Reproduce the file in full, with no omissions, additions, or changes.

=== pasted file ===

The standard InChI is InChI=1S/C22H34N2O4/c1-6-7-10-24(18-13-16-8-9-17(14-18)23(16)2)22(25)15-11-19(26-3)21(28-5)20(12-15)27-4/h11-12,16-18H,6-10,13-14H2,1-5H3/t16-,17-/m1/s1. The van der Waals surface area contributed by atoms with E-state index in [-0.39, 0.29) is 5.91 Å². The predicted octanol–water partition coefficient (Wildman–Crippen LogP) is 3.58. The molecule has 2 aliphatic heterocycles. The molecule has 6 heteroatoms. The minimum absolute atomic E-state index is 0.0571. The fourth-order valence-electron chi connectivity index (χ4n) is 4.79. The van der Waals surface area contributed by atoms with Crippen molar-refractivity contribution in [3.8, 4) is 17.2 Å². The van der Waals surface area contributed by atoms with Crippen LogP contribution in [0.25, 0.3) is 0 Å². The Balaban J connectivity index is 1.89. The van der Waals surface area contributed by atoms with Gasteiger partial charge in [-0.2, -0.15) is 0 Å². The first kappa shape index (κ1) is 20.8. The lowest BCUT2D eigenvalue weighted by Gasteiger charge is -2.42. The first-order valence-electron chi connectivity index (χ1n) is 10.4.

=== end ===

The standard InChI is InChI=1S/C22H34N2O4/c1-6-7-10-24(18-13-16-8-9-17(14-18)23(16)2)22(25)15-11-19(26-3)21(28-5)20(12-15)27-4/h11-12,16-18H,6-10,13-14H2,1-5H3/t16-,17-/m1/s1. The van der Waals surface area contributed by atoms with E-state index in [-0.39, 0.29) is 5.91 Å². The predicted octanol–water partition coefficient (Wildman–Crippen LogP) is 3.58. The molecule has 2 aliphatic heterocycles. The molecule has 6 heteroatoms. The minimum absolute atomic E-state index is 0.0571. The fourth-order valence-electron chi connectivity index (χ4n) is 4.79. The van der Waals surface area contributed by atoms with Crippen molar-refractivity contribution in [3.8, 4) is 17.2 Å². The van der Waals surface area contributed by atoms with Crippen LogP contribution in [0.25, 0.3) is 0 Å². The Balaban J connectivity index is 1.89. The van der Waals surface area contributed by atoms with Gasteiger partial charge in [-0.2, -0.15) is 0 Å². The first kappa shape index (κ1) is 20.8. The lowest BCUT2D eigenvalue weighted by Gasteiger charge is -2.42. The first-order valence-electron chi connectivity index (χ1n) is 10.4.